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I am building a Ruby on Rails 4.1 app that has the following models that should make sense when you see the model names:

Domains, Teams, Users, Meetings etc

Now, a Team belongs to a domain and a User to a team, also meetings belong to a user. A domain is simply an organisation or company that is using the software.

After the creation of an admin user that user has to initially create a Domain, then create the first team, then other users can sign up.

As you can probably anticipate, in the process of creating the initial Domain and Team (which is done in the new/create of the Team and Domain controllers) I am having to access and change references in all three. So, for example, creating the first Domain will have to associate the admin user, creating a Team will involve linking it to the user, then also the parent domain.

So, it's all getting a bit mixed up, with the controller needing to access several models.

My question is, where does this logic belong? In the spirit of thin controller you would normally farm it out to the model, but it involves more than one model. Is this where the new Rails 4 concerns become useful or should I just put it in the controller?

I am relatively new to rails, so please keep that in mind if you are kind enough to reply - thanks!

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2 Answers 2

up vote 2 down vote accepted

Nested resources

class Domain
  has_many :teams
end

class Team
  has_many :users
  belongs_to :domain
end

class User
  has_many :meetings
  belongs_to :team
end

class Meeting
  belongs_to :user
end

Then in your controllers:

class TeamsController < ApplicationController

  def new
    @team = Team.new
  end

  def create
    @domain = Domain.find(params[:domain_id])
    @team   = @domain.teams.build(params[:team])
    @team.save

    respond_with @team
  end

end

That's what we call a "nested" controller, in the routes.rb file:

resources :domain do
  resources :team
end

The URL will look like that:

/domains/:domain_id/teams
/domains/:domain_id/teams/:team_id

Same logic apply for other models. This should give you a starting point to build your application.

The following line

@domain.teams.build(params[:team])

automatically link a domain to a team setting the reference (id) for you.

However you should not do deep nesting according to rails guide so that's where the builder design pattern can come in handy.

Builder design pattern

However, if things start to get to messy, I would suggest using a dedicated ruby class to "build" your objects and their relationship. We usually call those classes a "Builder":

class TeamBuilder

  attr_reader :domain, :params

  def initialize(domain, params = {})
    @domain = domain
    @params = params
  end

  def build
    domain.teams.build(params)
  end

end

Here it's again doing very simple task. For user and meetings for example:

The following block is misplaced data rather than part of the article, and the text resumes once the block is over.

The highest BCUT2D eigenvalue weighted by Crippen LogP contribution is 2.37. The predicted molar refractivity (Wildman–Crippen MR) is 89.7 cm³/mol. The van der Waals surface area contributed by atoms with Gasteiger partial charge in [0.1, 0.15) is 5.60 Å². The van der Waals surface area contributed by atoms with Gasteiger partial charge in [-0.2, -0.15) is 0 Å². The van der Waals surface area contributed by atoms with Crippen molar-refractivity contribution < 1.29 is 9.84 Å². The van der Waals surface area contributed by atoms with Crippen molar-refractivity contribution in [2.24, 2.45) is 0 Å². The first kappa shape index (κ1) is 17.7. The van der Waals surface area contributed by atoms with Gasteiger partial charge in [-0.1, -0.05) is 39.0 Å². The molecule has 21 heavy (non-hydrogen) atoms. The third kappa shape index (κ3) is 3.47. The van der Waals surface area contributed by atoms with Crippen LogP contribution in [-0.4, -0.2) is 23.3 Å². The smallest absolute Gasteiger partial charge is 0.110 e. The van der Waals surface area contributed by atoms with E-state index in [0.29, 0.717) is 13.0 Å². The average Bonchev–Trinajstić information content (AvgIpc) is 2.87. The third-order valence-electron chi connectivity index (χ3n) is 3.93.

class UserBuilder

  attr_reader :team, :params

  def initialize(team, params = {})
    @team = team
    @params = params
  end

  def build
    team.users.build(params).tap do |user|
      user.foo = 'foo'
      user.meetings.build(...)
      user.meetings << MeetingBuilder.new(user, { ... })
    end
  end

end

class MeetingBuilder
  # ...
end

Here we use the MeetingBuilder within the UserBuilder to build a meeting.

Usage:

user = UserBuilder.new(team, { ... }).build
user.save
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This is something I considered doing - time to consider it again. Going to take me a couple of hours to evaluate this - thanks Pierre. –  tentimes May 1 at 11:33
    
How far would you nest it though? User would seem to fit in this nesting too, but I remember now what my issue with this was. I have about 5 other classes (building, room, attendance, booking, check) which are also interrelated and when I looked at the nesting I thought I could end up with too many nested resources. BUT, I see you stopped at one deep. Could you maybe say if this is a deliberate choice? Thanks! –  tentimes May 1 at 11:38
    
Yes you should avoid deep nesting, have a look here guides.rubyonrails.org/routing.html#nested-resources –  Pierre-Louis Gottfrois May 1 at 11:44
    
I think the builder option is a better one given that the routing would be too complex, I think even carefully nested, given the number of classes that interact with each other. Thanks for your answer Pierre, which I will accept. –  tentimes May 1 at 13:36
    
Where would you put the builder classes in the Rails 4 directory structure? Concerns is split model/controller - so, maybe in a helper directory? –  tentimes May 1 at 14:09

Ideally, a model shouldn't care about, or even know about, other classes. So between the model and the controller, this kind of logic definitely belongs in the controller.

I would probably go with a third class though, taking care of that messy stuff, like a DomainFactory for example. Which is just a plain old ruby object (poro), no active record or anything, with the sole purpose of creating domains.

A tip is to read up on loose coupling and single responsibility.

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